Millions of Americans use social media every day, and the Pentagon wants to know how to how the information they see might be used to control their behavior as if they were robots.
The Department of Defense has spent millions of dollars in recent years on research aimed at harnessing the power of social media to direct human behavior on a large scale. The Air Force even published findings on the subject in February titled “Containment Control for a Social Network with State-Dependent Connectivity,” the technology website Ars Technica reported Thursday.
“A less investigated problem is once you’ve identified the network, how do you manipulate it toward an end,” Warren Dixon, director of the University of Florida’s Nonlinear Controls and Robotics research group, told Ars Technica. Mr. Dixon, who holds a doctorate in electrical and computer engineering, was the principal investigator on an Air Force Research Laboratory-funded project.
In short, researchers found that large populations of social media consumers can likely be controlled by using mathematical principles, Ars Technica reported. Mr. Dixon and his fellow team members believe that a sound mathematical formula would allow an entity like the Department of Defense to influence behavior toward a desired result.
“There’s a group of leaders, each of which has their own objectives, and they have their own topic of emphasis,” Mr. Dixon told the website of his previous work. “The goal is to have those people change the opinion or coerce the group of followers — people [who are] in the social group of these people but don’t know the high level objective.”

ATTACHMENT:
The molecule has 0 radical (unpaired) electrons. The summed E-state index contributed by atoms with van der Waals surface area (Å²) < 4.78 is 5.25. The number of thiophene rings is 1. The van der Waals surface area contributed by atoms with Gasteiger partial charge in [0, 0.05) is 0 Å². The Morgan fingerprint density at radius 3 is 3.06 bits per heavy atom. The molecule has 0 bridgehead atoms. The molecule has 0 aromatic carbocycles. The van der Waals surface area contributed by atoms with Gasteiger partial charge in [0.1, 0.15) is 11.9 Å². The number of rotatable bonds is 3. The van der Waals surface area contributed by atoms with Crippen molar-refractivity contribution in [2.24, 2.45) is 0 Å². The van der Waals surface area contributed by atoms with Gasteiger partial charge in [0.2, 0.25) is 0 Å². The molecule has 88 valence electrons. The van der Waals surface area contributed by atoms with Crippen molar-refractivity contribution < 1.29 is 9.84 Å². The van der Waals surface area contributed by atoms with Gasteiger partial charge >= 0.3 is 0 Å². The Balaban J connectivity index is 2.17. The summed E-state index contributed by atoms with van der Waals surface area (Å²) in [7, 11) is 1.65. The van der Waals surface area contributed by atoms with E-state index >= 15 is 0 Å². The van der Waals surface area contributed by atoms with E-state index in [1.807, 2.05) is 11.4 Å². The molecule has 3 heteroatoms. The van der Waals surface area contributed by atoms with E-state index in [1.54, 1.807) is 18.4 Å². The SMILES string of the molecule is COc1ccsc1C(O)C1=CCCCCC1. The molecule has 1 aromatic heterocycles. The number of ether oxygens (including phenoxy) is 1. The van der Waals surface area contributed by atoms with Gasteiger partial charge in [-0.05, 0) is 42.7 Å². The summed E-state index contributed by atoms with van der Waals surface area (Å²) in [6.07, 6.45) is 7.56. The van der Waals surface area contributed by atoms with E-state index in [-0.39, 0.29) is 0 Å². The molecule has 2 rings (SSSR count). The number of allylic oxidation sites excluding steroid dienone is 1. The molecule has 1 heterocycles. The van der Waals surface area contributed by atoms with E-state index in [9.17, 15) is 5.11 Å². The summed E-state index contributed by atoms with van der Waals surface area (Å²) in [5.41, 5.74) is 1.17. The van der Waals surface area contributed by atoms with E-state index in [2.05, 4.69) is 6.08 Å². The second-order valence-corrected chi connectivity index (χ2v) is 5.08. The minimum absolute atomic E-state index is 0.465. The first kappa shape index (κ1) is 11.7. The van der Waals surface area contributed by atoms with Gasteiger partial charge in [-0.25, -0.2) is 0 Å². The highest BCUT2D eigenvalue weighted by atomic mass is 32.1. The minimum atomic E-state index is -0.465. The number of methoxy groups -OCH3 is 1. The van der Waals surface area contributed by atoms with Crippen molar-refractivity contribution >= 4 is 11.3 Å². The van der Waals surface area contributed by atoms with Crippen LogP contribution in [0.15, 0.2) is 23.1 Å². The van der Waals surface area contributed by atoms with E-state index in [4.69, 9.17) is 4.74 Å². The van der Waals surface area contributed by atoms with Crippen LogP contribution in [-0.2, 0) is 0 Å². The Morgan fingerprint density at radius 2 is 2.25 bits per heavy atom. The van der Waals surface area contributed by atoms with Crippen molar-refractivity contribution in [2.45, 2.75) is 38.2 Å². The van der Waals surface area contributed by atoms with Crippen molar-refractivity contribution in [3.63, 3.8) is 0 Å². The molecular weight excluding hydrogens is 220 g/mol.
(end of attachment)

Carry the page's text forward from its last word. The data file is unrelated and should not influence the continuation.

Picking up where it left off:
Mr. Dixon essentially said smaller groups of influential individuals can be used to sway much larger populations, and social media can be manipulated to leverage their influence even further.
Unlike Facebook, which recently had to publicly apologize for real-world tests it did in conjunction with Cornell University, Mr. Dixon’s team only ran simulations, Ars Technica reported. Facebook and its researchers manipulated the data streams of its users, something the Pentagon did not do.
“The problem is, how do you perform a closed-loop experiment? That’s something [the Pentagon] has struggled with,” Mr. Dixon told the website.
In response to Facebook’s infamous study, the Defense Advanced Research Projects Agency (DARPA) went out of its way to state that its studies are different.
“DARPA does not support research programs that aim to deceive unwitting people to see how they react (as the controversial Facebook study did). DARPA funds research on how groups form and influence each other and related dynamics — similar to social science research that has been conducted for decades with other kinds of communication,” the agency said in a statement, Ars Techica reported.
“DARPA‐funded studies that have involved sending potentially deceptive information to see how people react have been conducted with closed groups of enrolled individuals who have volunteered/consented to be in social media studies,” the statement continued.